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Members of Alachua County ARES will be participating in a Hospital
communications drill on Wednesday March 12, 2008 during the hours from
9:00 am - noon.  Communications will take place on the 146.820 MHZ
repeater. There will be a disaster drill at the UF Stadium in
conjunction with the Hospital drill that is being coordinated by
Alachua County Emergency Management and the Athletic Association.

GARC is participating from the W4DFU station at the Dental Tower and 
will be using satellite communications to relay an email message to 
demonstrate the ability to get electronic communications out even with 
a massive wide-spread loss of the Internet.

Below are some references for why hams should be involved with the 
hospitals and some actual experience during exercises and events.

1) Interoperable Communications System

Since FY 2003 the US Department of Health and Human Services (HHS)
Hospital Preparedness Program (HPP) has required that hospitals and
health departments establish communications redundancy, ensuring that
if one communications system fails, other technologies can be
implemented in order to maintain communications.  HHS is strongly
encouraging all participating hospitals, healthcare partnerships, and
State Departments of Health to develop up to four tiers of
communications redundancy comprised of the following:

o	Tier 1: Landline and Cellular Telephones
o	Tier 2: Two-Way VHF/UHF Radio
o	Tier 3: Satellite Telephone
o	Tier 4: Amateur (HAM) Radio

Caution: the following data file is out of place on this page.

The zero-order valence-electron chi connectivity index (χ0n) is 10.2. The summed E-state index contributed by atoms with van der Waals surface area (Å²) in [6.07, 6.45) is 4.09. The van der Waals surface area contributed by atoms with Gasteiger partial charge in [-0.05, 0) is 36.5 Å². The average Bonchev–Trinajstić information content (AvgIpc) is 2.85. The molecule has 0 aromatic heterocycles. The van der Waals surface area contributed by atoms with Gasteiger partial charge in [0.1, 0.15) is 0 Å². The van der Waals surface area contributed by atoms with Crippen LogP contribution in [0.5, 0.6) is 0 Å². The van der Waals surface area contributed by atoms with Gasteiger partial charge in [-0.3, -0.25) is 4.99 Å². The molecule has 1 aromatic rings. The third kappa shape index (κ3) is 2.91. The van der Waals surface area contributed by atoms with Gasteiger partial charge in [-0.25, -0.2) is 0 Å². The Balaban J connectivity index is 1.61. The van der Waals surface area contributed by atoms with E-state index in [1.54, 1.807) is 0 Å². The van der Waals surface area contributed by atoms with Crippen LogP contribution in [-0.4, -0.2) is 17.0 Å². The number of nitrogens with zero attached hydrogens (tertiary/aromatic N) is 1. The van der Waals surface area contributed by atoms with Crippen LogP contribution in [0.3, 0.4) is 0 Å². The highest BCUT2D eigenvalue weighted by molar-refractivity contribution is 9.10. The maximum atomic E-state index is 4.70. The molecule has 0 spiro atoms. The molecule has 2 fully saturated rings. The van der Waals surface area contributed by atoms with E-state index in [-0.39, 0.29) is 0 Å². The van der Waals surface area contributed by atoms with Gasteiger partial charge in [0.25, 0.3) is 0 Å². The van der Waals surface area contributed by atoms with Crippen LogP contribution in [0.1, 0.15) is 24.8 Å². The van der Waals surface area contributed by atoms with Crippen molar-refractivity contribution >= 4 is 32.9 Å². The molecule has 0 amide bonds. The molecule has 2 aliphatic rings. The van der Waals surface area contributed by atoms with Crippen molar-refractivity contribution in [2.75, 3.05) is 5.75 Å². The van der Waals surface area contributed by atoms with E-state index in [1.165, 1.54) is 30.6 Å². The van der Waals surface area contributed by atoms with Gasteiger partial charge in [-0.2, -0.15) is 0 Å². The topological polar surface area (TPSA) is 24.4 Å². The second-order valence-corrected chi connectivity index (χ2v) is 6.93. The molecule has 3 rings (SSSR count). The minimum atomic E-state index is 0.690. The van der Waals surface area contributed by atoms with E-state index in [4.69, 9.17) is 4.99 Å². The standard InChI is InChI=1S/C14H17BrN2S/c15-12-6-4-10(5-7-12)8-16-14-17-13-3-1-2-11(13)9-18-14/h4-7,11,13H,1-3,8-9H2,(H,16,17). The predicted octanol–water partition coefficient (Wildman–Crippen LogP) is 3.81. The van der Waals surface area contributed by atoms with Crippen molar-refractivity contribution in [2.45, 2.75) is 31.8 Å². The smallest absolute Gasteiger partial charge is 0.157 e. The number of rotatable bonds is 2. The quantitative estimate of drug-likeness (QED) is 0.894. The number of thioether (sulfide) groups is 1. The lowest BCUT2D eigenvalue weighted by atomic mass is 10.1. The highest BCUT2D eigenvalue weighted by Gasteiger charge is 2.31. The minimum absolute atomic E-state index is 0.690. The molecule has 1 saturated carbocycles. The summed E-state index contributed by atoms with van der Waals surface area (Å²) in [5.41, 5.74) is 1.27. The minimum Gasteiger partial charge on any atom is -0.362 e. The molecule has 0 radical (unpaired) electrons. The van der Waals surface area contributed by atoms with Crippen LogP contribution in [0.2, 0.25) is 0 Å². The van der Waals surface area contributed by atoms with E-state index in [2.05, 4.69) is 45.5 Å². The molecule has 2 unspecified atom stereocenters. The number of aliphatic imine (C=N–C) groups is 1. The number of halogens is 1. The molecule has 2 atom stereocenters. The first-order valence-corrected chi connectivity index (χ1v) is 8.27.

2) Recurring pitfalls in Hospital Preparedness and Response

The pitfalls have been summarized in a brief report for the Homeland
Security journal in 2004.

http://www.homelandsecurity.org/journal/Articles/rubin.html

Here is what the report says about communications:

Communications

Intrafacility communications during exercises and actual events have
been described as “difficult,” “inconsistent,” “marginal,” and
“nonexistent.” Phones are overloaded, radios—when available—are
insufficient in number, range, and frequency options (or a combination
of those), and staff commonly lack adequate training in communications
procedures or equipment operation. This should come as little
surprise, because similar complaints are expressed about everyday
operations—that is, a system that doesn’t work well under normal
conditions shouldn’t be expected to do so under extreme stress. Few
facilities devote planning or resources to external communications.

Although most acute-care facilities are able to use the Hospital
Emergency Area Radio network, it was designed for short communications
between EMS providers and EDs as well as limited interfacility
traffic; it was not intended for continuous heavy traffic among
multiple parties. Many hospitals host licensed amateur radio operators
during disasters; the ham networks provide an important communications
resource, allowing voice, data, and even video transmissions among
incident scenes, hospitals, emergency operations centers, and other
critical facilities.

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